The impact of exposure to antidepressant medications during pregnancy on neonatal outcomes: a review of retrospective database cohort studies

Casey R. Tak, Kathleen M. Job, Katie Schoen-Gentry, Sarah C. Campbell, Patrick Carroll, Maged Costantine, Diana Brixner, Angela K. Birnbaum, Catherine M.T. Sherwin

Research output: Contribution to journalReview articlepeer-review

17 Scopus citations


Introduction: Concerns with prescription antidepressant use in pregnant women have instigated the examination of potential associations between fetal exposure to antidepressant medication and outcomes including preterm delivery, congenital malformations, perinatal and post-natal adverse events, persistent pulmonary hypertension, and mortality. The retrospective cohort model is an often utilized study design. The objective of this review is to evaluate the literature on antidepressant use in pregnancy conducted as retrospective cohorts in national/regional medical, or claims databases that assess neonatal and infant outcomes for agreement between studies, ultimately providing a methodological and outcomes summary for future scientific endeavors. Methods: PubMed was searched for literature relating to antidepressant use and infant outcomes from the earliest available date through July 15, 2016. Studies with a retrospective cohort design and conducted in national/regional medical or claims databases were included. Searched outcomes included preterm delivery, congenital malformations, low birth weight, small for gestational age, persistent pulmonary hypertension of the newborn, and other select adverse events comprising low Apgar score (5 min), convulsions/seizures, respiratory distress/problems, fetal mortality, and infant mortality. Results: Of the 784 studies identified, 36 retrospective cohort studies met eligibility criteria. An increase in preterm delivery and respiratory distress/problems and no increase in congenital malformation or fetal and infant death were associated with prenatal use of prescription antidepressants by majority consensus (at least 2/3 [67%] of studies). Conclusions: While consensus indicates that perinatal prescription antidepressant use has consequences for the fetus and infant, there are notable inconsistencies in the literature. More investigations that address prenatal exposure to depression and other important covariates are needed.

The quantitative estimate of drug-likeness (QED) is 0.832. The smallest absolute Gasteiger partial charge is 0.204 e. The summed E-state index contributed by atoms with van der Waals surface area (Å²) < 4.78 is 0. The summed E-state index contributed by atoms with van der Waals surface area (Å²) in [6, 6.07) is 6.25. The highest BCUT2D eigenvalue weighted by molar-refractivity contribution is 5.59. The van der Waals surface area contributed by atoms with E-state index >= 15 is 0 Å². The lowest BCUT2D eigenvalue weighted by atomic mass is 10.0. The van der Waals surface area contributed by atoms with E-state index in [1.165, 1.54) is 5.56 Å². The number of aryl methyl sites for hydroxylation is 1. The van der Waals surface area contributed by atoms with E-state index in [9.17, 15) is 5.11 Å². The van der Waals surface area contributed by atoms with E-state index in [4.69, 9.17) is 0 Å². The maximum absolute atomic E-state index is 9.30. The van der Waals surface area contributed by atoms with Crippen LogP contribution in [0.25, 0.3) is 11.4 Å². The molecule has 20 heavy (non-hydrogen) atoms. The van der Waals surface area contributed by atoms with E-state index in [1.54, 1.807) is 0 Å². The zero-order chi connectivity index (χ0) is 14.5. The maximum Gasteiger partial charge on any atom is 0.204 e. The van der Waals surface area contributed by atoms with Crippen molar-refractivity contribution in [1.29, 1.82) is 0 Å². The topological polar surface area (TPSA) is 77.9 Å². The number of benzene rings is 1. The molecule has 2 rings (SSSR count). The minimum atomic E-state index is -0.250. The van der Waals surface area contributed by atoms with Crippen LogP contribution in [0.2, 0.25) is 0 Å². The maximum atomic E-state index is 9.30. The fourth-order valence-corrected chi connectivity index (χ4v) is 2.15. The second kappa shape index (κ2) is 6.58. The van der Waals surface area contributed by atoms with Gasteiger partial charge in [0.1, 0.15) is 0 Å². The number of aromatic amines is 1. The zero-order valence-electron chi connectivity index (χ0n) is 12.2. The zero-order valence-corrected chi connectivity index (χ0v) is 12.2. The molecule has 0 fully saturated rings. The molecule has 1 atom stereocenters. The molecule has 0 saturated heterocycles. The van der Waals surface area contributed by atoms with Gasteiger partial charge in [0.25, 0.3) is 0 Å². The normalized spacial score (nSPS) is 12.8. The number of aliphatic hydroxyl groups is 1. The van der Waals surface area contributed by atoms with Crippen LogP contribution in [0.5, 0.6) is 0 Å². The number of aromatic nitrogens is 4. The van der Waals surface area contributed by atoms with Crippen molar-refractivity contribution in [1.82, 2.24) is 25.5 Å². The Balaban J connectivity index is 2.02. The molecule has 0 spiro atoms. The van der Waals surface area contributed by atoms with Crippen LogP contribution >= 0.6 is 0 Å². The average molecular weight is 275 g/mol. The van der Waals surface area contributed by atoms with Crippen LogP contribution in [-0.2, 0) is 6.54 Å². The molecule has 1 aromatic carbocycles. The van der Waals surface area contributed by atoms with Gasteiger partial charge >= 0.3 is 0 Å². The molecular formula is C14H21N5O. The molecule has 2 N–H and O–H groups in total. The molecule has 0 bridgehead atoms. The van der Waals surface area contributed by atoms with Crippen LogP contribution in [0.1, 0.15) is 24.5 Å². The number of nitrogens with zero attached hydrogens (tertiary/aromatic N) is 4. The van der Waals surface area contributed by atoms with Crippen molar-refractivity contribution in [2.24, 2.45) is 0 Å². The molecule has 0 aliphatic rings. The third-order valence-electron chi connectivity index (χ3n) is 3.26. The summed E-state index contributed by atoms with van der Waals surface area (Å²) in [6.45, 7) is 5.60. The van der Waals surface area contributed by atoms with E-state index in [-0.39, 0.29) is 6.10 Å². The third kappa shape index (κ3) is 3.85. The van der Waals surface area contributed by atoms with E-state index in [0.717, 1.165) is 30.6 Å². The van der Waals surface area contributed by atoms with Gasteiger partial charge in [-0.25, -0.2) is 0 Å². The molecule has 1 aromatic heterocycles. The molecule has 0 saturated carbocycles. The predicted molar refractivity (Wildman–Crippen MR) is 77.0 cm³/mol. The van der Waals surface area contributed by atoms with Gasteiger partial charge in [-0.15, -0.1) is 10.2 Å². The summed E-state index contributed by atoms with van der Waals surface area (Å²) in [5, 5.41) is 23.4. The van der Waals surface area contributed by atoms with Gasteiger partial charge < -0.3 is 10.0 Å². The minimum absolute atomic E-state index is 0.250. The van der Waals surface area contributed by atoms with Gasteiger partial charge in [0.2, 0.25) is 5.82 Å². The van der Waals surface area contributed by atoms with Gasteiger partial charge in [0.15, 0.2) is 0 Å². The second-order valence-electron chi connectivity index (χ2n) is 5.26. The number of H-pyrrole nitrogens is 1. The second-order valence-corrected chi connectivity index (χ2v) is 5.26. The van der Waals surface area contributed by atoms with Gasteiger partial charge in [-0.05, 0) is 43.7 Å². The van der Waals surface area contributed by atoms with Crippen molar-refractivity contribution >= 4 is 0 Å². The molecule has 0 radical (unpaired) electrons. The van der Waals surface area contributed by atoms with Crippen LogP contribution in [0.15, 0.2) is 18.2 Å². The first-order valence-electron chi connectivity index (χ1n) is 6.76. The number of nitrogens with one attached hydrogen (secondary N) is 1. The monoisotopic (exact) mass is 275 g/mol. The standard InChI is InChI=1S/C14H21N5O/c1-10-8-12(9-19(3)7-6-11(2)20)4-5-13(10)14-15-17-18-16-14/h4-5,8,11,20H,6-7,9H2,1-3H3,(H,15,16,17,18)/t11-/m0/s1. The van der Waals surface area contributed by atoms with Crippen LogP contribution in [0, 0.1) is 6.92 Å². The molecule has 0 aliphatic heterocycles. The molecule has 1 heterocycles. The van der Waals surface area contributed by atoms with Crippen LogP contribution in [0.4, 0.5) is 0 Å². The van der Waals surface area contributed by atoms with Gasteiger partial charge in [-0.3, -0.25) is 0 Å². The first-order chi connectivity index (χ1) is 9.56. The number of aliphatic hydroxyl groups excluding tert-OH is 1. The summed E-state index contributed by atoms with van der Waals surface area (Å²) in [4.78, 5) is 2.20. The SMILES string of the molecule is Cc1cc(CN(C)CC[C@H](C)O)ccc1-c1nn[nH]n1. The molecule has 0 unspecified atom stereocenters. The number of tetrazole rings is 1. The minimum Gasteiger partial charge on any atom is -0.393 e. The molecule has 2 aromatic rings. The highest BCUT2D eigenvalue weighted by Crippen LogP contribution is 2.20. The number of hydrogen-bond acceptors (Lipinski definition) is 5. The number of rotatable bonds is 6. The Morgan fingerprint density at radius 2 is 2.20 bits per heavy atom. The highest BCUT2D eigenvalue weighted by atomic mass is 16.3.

Original languageEnglish (US)
Pages (from-to)1055-1069
Number of pages15
JournalEuropean Journal of Clinical Pharmacology
Issue number9
StatePublished - Sep 1 2017

Bibliographical note

Funding Information:
This work was supported within internal funds in the Department of Pharmacotherapy and Department of Pediatrics in the University of Utah.

Publisher Copyright:
© 2017, Springer-Verlag Berlin Heidelberg.


  • Antidepressants
  • Database
  • Maternal-fetal pharmacology
  • Neonatal outcomes
  • Pregnancy
  • Retrospective cohort study


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